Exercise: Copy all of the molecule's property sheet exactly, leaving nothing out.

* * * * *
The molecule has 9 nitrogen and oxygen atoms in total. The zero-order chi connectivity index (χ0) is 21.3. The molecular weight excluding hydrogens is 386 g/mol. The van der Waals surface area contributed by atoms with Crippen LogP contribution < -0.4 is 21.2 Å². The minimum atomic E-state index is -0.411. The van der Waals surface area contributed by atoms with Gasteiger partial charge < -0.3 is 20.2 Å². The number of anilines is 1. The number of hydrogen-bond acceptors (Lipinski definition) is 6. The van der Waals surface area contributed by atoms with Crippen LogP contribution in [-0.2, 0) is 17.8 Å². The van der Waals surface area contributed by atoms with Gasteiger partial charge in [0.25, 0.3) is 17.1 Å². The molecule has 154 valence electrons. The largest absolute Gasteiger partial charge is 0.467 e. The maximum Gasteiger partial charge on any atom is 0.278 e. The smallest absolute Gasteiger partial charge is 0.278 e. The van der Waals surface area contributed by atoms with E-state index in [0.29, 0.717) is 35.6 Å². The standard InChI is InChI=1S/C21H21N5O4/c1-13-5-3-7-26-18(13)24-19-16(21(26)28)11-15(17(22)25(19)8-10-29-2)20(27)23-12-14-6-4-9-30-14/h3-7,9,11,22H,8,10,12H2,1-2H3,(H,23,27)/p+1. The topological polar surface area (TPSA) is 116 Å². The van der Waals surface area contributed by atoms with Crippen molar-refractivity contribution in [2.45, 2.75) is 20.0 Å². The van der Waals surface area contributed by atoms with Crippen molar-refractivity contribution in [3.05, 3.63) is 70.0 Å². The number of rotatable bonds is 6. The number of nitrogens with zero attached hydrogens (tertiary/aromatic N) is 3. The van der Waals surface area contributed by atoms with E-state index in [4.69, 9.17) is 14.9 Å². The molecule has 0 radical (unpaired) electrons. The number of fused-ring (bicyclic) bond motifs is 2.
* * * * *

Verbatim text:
The molecule has 9 nitrogen and oxygen atoms in total. The zero-order chi connectivity index (χ0) is 21.3. The molecular weight excluding hydrogens is 386 g/mol. The van der Waals surface area contributed by atoms with Crippen LogP contribution < -0.4 is 21.2 Å². The minimum atomic E-state index is -0.411. The van der Waals surface area contributed by atoms with Gasteiger partial charge < -0.3 is 20.2 Å². The number of anilines is 1. The number of hydrogen-bond acceptors (Lipinski definition) is 6. The van der Waals surface area contributed by atoms with Crippen LogP contribution in [-0.2, 0) is 17.8 Å². The van der Waals surface area contributed by atoms with Gasteiger partial charge in [0.25, 0.3) is 17.1 Å². The molecule has 154 valence electrons. The largest absolute Gasteiger partial charge is 0.467 e. The maximum Gasteiger partial charge on any atom is 0.278 e. The smallest absolute Gasteiger partial charge is 0.278 e. The van der Waals surface area contributed by atoms with E-state index in [0.29, 0.717) is 35.6 Å². The standard InChI is InChI=1S/C21H21N5O4/c1-13-5-3-7-26-18(13)24-19-16(21(26)28)11-15(17(22)25(19)8-10-29-2)20(27)23-12-14-6-4-9-30-14/h3-7,9,11,22H,8,10,12H2,1-2H3,(H,23,27)/p+1. The topological polar surface area (TPSA) is 116 Å². The van der Waals surface area contributed by atoms with Crippen molar-refractivity contribution in [2.45, 2.75) is 20.0 Å². The van der Waals surface area contributed by atoms with Crippen molar-refractivity contribution in [3.05, 3.63) is 70.0 Å². The number of rotatable bonds is 6. The number of nitrogens with zero attached hydrogens (tertiary/aromatic N) is 3. The van der Waals surface area contributed by atoms with E-state index in [4.69, 9.17) is 14.9 Å². The molecule has 0 radical (unpaired) electrons. The number of fused-ring (bicyclic) bond motifs is 2.